LightRoom Basics, Editing Workflow, and the best ways to stay on top of post production, featuring PASS.
Subjects Covered: LightRoom Basics, Editing Workflow, and PASS .
Lightroom is a photo editing software that mimics the classic film developing darkroom. It's a tool primarily for Importing RAW images, Developing Images, curating signature looks and publishing large batches at optimal quality.
IMPORT - Lightroom lets you import from your computer or drives, allowing several ways for you to manage the importing process.
LIBRARY - Lightroom takes all of your imports and catalogs them into a library or libraries. This aspect of Lightroom makes it very powerful in the developing process. Like an actual library it borrows strong cataloging functions that make a professional photographers job very easy. Metadata and Tags can be added to your imports, making it easier to find images later on and organizing them for workflow.
DEVELOP - This is where the magic of Lightroom takes place. This part is where the images you import get looks and adjusted. From tonal ranges, to the finest color tuning, Develop is where you will do the majority of your work.
EXPORT/PUBLISH - The very final step of Lightroom, exporting and sending your images out in a batch properly. Lightroom is a strong professional tool, so it's equipped to handle a variety of situations, whether digital or print.
Things We'll Cover (it's a lot of info)
RGB - Computers and other digital devices handle color information as shades of red, green and blue. A byte is comprised of 8 bits. A 24-bit digital camera, for example, will have 8 bits per channel and can use a total of 8 ones and zeroes for the red, green and blue channels. This allows for 256 different variations, or 28, or 256 different values for each color.
Bit - A bit (binary digit) is the smallest unit of digital information. Eight bits equals one byte. Digital images are often described by the number of bits used to represent each pixel, i.e. a 1-bit image is monochrome; an 8-bit image supports 256 colors or grayscales; while 24 or 32-bit supports an even greater range of color.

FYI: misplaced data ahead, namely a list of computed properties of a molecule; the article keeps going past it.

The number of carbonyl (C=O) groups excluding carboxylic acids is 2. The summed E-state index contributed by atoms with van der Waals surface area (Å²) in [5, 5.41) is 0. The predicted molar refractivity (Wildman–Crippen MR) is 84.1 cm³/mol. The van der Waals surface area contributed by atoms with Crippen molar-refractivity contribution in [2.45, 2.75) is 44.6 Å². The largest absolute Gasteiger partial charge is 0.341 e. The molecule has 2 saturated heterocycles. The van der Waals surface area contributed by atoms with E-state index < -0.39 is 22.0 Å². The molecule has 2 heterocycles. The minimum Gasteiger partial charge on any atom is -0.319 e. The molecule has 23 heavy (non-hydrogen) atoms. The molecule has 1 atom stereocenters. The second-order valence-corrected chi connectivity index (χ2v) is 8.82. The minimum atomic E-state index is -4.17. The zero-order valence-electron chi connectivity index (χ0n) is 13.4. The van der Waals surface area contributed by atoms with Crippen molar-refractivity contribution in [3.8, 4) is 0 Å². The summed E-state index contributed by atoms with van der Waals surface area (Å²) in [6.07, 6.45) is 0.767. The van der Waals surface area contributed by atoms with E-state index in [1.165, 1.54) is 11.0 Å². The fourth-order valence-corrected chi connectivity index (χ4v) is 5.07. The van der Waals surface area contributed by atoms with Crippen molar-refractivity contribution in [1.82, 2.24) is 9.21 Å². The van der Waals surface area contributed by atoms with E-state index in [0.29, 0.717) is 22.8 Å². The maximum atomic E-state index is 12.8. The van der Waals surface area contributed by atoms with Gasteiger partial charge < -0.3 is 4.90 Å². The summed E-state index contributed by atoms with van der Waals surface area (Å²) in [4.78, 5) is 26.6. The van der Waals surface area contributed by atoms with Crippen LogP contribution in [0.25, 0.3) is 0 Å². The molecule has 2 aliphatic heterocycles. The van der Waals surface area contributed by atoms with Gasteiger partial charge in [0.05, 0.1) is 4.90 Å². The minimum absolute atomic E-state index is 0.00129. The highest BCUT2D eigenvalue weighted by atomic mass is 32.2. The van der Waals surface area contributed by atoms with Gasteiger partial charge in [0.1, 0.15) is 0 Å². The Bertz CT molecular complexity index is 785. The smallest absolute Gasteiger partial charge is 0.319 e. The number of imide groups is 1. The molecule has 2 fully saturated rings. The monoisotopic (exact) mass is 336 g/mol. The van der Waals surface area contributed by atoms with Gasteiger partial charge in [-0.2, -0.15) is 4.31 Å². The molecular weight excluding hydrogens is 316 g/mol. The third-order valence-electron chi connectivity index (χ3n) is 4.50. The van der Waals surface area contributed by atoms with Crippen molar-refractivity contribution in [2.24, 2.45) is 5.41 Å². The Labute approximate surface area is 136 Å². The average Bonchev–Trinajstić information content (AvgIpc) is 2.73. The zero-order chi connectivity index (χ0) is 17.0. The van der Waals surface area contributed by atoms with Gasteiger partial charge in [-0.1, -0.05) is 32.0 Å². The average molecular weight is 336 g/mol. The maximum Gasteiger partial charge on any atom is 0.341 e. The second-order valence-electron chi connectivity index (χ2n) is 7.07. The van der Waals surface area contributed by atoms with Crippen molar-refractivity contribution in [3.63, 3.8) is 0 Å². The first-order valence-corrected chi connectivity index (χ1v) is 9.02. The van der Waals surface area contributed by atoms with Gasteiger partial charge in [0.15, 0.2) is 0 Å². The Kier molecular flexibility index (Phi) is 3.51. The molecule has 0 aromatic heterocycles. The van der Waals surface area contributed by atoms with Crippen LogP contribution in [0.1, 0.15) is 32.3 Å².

BitMap -A method of storing digital information by mapping out an image bit by bit. The density of the pixels determines how sharp the image resolution will be. Most image files are bitmapped. Bitmap images are compatible with all types of computers
Megabyte - 1024 bytes MB
Pixel - RGB tiny component in sensor, or screens. More pixels, better resolution
Megapixel - 1million pixels.
DPI/PPI - Dots or pixels Per Inch ("To HELL with the metric system!" - America!)
Under Exposure/ Over Exposure - Things that you shouldn't do, but people do. The loss of information in your highlights and shadows, due to too much or too little light.
Digital Zoom - Digital Cropping - The fastest way to "downres" your work.
Lossless vs. Lossy - the loss of detail/Image data in a file or lossless ability to transfer/compression of files
Moire - Patterns that are created in camera due to sensor confusion. Fixed by stepping closer or further away, or buying a better camera, whichever is easiest at the time.
Noise. - Artifacts in the shadows of high ISO images.
Histogram - A visual representation of the exposure values of a digital image. Histograms are most commonly illustrated in graph form by displaying the light values of the image's shadows, midtones and highlights as vertical peaks and valleys along a horizontal plane. When viewing a histogram, the shadows are represented on the left side of the graph, highlights on the right side, and midtones in the central portion of the graph.
EXIF - Metadata attached to your RAW image from the camera, Lens mm, F. ISO
Fringing / Chromatic Aberrations
GAMMA - The brightness curve of the color spectrum as displayed (or reproduced) on a computer monitor, a printer or scanner.
Gain - Gain refers to the relationship between the input signal and the output signal of any electronic system. Higher levels of gain amplify the signal, resulting in greater levels of brightness and contrast. Lower levels of gain will darken the image, and soften the contrast. Effectively, gain adjustment affects the sensitivity to light of the CCD or CMOS sensor. In a digital camera, this concept is analogous to the ISO or ASA ratings of silver-halide films.